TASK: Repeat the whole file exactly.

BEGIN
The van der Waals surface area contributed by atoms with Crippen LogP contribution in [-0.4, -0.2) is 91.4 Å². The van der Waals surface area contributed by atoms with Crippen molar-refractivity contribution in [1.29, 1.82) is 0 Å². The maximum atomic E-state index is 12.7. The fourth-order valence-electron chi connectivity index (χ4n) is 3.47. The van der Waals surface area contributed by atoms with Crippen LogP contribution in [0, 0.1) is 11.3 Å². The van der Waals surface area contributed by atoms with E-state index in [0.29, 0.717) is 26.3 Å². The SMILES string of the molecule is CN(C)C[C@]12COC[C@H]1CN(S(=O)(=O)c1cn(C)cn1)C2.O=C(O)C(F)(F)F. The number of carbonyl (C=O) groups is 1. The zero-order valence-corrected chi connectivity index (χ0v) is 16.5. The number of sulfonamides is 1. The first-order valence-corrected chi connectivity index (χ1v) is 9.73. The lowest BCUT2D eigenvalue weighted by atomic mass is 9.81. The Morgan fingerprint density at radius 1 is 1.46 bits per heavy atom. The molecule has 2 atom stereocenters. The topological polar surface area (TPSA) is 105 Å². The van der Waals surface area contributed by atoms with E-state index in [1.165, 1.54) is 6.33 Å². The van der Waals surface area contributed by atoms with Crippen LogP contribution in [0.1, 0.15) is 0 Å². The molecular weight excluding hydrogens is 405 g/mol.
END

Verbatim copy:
The van der Waals surface area contributed by atoms with Crippen LogP contribution in [-0.4, -0.2) is 91.4 Å². The van der Waals surface area contributed by atoms with Crippen molar-refractivity contribution in [1.29, 1.82) is 0 Å². The maximum atomic E-state index is 12.7. The fourth-order valence-electron chi connectivity index (χ4n) is 3.47. The van der Waals surface area contributed by atoms with Crippen LogP contribution in [0, 0.1) is 11.3 Å². The van der Waals surface area contributed by atoms with E-state index in [0.29, 0.717) is 26.3 Å². The SMILES string of the molecule is CN(C)C[C@]12COC[C@H]1CN(S(=O)(=O)c1cn(C)cn1)C2.O=C(O)C(F)(F)F. The number of carbonyl (C=O) groups is 1. The zero-order valence-corrected chi connectivity index (χ0v) is 16.5. The number of sulfonamides is 1. The first-order valence-corrected chi connectivity index (χ1v) is 9.73. The lowest BCUT2D eigenvalue weighted by atomic mass is 9.81. The Morgan fingerprint density at radius 1 is 1.46 bits per heavy atom. The molecule has 2 atom stereocenters. The topological polar surface area (TPSA) is 105 Å². The van der Waals surface area contributed by atoms with E-state index in [1.165, 1.54) is 6.33 Å². The van der Waals surface area contributed by atoms with Crippen LogP contribution in [0.1, 0.15) is 0 Å². The molecular weight excluding hydrogens is 405 g/mol.